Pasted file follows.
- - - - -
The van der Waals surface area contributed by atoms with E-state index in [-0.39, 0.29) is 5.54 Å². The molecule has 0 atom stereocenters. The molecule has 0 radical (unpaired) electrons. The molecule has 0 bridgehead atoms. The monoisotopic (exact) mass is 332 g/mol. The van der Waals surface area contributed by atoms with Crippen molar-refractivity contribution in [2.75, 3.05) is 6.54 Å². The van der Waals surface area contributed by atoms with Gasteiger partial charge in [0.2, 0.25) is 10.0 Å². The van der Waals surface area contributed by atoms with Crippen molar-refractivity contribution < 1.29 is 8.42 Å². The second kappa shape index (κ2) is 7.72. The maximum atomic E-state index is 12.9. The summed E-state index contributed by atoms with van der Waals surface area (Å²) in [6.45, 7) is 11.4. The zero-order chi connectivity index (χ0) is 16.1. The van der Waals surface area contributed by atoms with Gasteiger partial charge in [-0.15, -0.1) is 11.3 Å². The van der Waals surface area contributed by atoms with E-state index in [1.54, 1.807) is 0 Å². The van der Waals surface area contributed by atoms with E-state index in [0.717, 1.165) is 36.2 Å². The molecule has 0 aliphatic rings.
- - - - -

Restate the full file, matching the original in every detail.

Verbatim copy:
The van der Waals surface area contributed by atoms with E-state index in [-0.39, 0.29) is 5.54 Å². The molecule has 0 atom stereocenters. The molecule has 0 radical (unpaired) electrons. The molecule has 0 bridgehead atoms. The monoisotopic (exact) mass is 332 g/mol. The van der Waals surface area contributed by atoms with Crippen molar-refractivity contribution in [2.75, 3.05) is 6.54 Å². The van der Waals surface area contributed by atoms with Gasteiger partial charge in [0.2, 0.25) is 10.0 Å². The van der Waals surface area contributed by atoms with Crippen molar-refractivity contribution < 1.29 is 8.42 Å². The second kappa shape index (κ2) is 7.72. The maximum atomic E-state index is 12.9. The summed E-state index contributed by atoms with van der Waals surface area (Å²) in [6.45, 7) is 11.4. The zero-order chi connectivity index (χ0) is 16.1. The van der Waals surface area contributed by atoms with Gasteiger partial charge in [-0.15, -0.1) is 11.3 Å². The van der Waals surface area contributed by atoms with E-state index in [1.54, 1.807) is 0 Å². The van der Waals surface area contributed by atoms with E-state index in [0.717, 1.165) is 36.2 Å². The molecule has 0 aliphatic rings.